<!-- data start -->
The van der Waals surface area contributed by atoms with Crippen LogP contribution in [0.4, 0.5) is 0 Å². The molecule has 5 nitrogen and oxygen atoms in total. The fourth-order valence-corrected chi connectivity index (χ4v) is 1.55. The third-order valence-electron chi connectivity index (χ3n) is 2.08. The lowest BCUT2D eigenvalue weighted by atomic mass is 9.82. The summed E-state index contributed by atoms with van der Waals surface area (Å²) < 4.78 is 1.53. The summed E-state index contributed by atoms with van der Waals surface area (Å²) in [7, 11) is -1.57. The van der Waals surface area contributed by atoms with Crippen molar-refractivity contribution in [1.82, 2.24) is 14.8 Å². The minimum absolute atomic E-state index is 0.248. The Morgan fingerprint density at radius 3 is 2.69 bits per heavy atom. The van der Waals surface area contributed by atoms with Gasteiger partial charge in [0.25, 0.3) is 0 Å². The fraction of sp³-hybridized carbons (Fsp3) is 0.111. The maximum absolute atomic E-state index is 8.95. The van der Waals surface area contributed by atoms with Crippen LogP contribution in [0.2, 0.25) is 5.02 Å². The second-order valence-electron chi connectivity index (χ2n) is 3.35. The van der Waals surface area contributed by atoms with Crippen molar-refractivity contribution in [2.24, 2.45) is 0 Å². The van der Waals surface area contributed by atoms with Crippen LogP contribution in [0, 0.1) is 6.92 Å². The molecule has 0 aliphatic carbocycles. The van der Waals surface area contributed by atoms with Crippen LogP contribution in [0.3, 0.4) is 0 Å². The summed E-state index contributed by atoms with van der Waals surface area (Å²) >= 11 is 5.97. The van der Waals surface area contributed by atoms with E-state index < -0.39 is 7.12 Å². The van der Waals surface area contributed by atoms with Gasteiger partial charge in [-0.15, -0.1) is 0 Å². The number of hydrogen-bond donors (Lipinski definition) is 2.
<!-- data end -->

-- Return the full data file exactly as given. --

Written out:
The van der Waals surface area contributed by atoms with Crippen LogP contribution in [0.4, 0.5) is 0 Å². The molecule has 5 nitrogen and oxygen atoms in total. The fourth-order valence-corrected chi connectivity index (χ4v) is 1.55. The third-order valence-electron chi connectivity index (χ3n) is 2.08. The lowest BCUT2D eigenvalue weighted by atomic mass is 9.82. The summed E-state index contributed by atoms with van der Waals surface area (Å²) < 4.78 is 1.53. The summed E-state index contributed by atoms with van der Waals surface area (Å²) in [7, 11) is -1.57. The van der Waals surface area contributed by atoms with Crippen molar-refractivity contribution in [1.82, 2.24) is 14.8 Å². The minimum absolute atomic E-state index is 0.248. The Morgan fingerprint density at radius 3 is 2.69 bits per heavy atom. The van der Waals surface area contributed by atoms with Gasteiger partial charge in [0.25, 0.3) is 0 Å². The fraction of sp³-hybridized carbons (Fsp3) is 0.111. The maximum absolute atomic E-state index is 8.95. The van der Waals surface area contributed by atoms with Crippen LogP contribution in [0.2, 0.25) is 5.02 Å². The second-order valence-electron chi connectivity index (χ2n) is 3.35. The van der Waals surface area contributed by atoms with Crippen molar-refractivity contribution in [2.24, 2.45) is 0 Å². The van der Waals surface area contributed by atoms with Crippen LogP contribution in [0, 0.1) is 6.92 Å². The molecule has 0 aliphatic carbocycles. The van der Waals surface area contributed by atoms with Crippen LogP contribution in [0.3, 0.4) is 0 Å². The summed E-state index contributed by atoms with van der Waals surface area (Å²) >= 11 is 5.97. The van der Waals surface area contributed by atoms with E-state index < -0.39 is 7.12 Å². The van der Waals surface area contributed by atoms with Gasteiger partial charge in [-0.15, -0.1) is 0 Å². The number of hydrogen-bond donors (Lipinski definition) is 2.